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Jimi Hendrix Doc Set For PBS' 'American Masters'
Monday, September 9, 2013
Jimi Hendrix Doc Set For PBS' 'American Masters'
Jimi Hendrix fans are in for a treat this fall with a new American Masters special airing on PBS. The New York Times reported that the two-hour documentary, Jimi Hendrix: Hear My Train A Comin,' will be released on DVD on November 5th -- the day of its TV premiere -- along with the new concert CD culled from Hendrix's two concert appearances on May 18th, 1968 as part of the Miami Pop Festival. The two new releases cap off the yeallong commemoration of what would've been Hendrix's 70th birthday. Back in March, the guitarist's latest vault release, People, Hell And Angels, debuted at Number Two on the Billboard 200 album charts.
 
Noted director Bob Smeaton, who's best known for his work on The Beatles Anthology series, is a longtime veteran of Hendrix film and video projects. He told The Times that distilling Hendrix's work into an all-new two-hour package was a trying exercise: "The biggest challenge was that having done a number of Hendrix projects in the past, I had to find a way of getting everything I wanted into the film without having it run six hours, and without having it turn into the same film I did in the past. You've got to hit certain points: when he came to London, when he played Monterey, certain albums, Woodstock, building his recording studio. But you also want to get a different take. And that's the hardest thing -- trying to stay fresh."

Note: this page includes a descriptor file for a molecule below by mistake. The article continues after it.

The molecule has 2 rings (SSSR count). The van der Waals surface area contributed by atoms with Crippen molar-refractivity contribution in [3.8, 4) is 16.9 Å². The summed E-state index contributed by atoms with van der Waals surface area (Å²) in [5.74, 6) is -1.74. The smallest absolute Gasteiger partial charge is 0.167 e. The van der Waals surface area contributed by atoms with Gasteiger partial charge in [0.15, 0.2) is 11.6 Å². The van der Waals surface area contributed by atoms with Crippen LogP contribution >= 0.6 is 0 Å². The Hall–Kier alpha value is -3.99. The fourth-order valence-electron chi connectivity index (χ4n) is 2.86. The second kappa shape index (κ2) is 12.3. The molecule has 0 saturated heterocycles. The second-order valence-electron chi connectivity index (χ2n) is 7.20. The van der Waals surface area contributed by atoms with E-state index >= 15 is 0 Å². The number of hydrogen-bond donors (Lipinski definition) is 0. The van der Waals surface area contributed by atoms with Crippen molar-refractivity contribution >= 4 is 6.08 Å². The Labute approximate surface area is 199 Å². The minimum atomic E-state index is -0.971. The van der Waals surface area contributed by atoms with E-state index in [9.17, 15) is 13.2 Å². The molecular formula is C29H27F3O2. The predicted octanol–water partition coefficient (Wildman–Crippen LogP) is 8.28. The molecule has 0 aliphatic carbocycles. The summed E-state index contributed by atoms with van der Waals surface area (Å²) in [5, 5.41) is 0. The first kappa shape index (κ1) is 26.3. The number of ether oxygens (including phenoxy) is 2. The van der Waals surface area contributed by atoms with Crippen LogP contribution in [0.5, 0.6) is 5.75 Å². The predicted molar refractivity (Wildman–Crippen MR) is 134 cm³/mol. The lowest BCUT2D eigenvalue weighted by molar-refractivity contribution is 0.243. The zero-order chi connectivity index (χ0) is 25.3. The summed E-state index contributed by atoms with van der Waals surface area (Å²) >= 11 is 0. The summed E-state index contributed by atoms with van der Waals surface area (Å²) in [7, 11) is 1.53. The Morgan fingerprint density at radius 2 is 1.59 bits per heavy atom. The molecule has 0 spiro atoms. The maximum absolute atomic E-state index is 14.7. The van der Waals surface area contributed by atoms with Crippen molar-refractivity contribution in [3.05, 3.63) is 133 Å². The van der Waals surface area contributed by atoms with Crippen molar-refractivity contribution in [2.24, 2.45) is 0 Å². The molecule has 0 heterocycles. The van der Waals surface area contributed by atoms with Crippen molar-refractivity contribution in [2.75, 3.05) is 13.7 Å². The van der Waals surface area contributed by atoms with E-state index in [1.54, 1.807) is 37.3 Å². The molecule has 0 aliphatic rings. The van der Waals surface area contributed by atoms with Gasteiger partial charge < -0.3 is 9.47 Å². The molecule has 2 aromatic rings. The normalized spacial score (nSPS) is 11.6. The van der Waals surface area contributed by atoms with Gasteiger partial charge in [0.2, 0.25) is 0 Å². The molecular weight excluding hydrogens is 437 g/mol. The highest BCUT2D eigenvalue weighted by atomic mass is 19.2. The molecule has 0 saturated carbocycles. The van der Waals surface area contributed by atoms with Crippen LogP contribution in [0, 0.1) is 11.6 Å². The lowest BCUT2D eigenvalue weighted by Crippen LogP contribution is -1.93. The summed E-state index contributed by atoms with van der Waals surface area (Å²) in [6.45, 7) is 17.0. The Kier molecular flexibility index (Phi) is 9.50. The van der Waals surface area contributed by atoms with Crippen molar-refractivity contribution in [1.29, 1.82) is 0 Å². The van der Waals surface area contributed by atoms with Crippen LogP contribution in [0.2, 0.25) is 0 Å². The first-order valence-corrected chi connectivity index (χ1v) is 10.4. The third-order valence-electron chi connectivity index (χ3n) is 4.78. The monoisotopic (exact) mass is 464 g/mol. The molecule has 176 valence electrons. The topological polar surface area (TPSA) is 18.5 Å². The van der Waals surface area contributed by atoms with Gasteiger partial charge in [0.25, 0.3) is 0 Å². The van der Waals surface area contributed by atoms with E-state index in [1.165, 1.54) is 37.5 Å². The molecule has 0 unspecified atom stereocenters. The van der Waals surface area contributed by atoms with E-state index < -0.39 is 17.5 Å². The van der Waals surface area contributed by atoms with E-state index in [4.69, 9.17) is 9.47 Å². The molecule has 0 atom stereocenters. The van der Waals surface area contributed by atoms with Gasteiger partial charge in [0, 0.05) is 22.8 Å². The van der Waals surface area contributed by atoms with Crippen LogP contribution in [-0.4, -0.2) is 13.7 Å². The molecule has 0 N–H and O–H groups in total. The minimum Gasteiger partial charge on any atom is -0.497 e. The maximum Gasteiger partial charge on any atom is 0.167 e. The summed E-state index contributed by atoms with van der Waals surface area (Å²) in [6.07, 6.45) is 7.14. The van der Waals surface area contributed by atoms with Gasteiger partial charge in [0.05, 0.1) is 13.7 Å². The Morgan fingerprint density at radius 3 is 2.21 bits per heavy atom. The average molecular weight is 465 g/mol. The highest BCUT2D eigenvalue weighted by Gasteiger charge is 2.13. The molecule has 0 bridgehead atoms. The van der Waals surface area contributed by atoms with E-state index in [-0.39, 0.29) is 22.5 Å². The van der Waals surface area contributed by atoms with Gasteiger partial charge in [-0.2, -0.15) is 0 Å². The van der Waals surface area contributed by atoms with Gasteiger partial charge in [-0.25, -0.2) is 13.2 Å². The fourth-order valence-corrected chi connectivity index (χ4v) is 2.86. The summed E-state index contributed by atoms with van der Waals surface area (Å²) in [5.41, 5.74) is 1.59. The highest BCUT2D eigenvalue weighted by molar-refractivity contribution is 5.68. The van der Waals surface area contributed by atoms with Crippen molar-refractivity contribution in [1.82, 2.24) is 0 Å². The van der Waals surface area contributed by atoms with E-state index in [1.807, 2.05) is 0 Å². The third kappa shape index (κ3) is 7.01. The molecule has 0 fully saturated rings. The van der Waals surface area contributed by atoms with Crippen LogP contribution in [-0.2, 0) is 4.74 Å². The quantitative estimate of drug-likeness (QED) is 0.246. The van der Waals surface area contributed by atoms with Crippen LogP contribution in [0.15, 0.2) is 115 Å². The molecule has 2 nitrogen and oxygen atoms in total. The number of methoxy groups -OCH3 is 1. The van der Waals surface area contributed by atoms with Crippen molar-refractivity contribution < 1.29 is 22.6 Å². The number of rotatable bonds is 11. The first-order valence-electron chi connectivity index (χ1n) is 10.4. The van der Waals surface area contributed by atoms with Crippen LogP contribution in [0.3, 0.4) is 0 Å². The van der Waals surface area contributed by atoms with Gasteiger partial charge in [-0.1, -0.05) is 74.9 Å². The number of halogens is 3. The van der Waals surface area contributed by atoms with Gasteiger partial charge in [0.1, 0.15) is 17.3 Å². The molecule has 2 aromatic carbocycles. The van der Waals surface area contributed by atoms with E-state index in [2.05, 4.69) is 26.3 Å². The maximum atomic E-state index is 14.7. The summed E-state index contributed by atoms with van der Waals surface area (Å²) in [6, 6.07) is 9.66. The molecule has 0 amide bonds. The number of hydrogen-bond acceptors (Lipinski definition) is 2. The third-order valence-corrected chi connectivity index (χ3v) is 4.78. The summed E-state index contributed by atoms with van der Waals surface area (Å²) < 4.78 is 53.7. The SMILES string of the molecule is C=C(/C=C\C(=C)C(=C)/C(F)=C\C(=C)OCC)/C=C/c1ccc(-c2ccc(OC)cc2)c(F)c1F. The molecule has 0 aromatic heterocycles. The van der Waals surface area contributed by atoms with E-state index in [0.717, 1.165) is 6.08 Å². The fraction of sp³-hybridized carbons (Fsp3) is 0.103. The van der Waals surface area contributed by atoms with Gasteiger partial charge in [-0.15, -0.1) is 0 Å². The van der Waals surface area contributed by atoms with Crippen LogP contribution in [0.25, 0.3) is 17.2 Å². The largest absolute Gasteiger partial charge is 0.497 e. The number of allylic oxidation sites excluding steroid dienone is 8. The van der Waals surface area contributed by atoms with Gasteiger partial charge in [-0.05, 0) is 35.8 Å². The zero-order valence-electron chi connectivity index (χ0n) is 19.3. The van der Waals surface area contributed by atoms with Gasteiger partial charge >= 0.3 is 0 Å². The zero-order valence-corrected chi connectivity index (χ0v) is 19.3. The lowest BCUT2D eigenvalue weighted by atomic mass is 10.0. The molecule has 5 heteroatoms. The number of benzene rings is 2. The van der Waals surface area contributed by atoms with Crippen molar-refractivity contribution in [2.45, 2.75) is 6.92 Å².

One of Kiss guitarist Ace Frehley's greatest rock moments was the day he got to be Hendrix's roadie on July 17th 1970: "I roadied for Jimi Hendrix, believe it or not, at his last concert at New York's Randall's Island a couple of months prior to his death. I snuck in backstage and they put me to work. I'm setting up Mitch Mitchell's drums, I mean it was bizarre. Back in those days they didn't have laminates and stick-on passes, it was just free love and free everything. I had hair down to here and yellow hot-pants on and a snakeskin star so obviously they thought I was in one of the bands. So I just walked backstage and looked at the guy and he just let me walk backstage. And when they realized I wasn't in a band they just put me to work."
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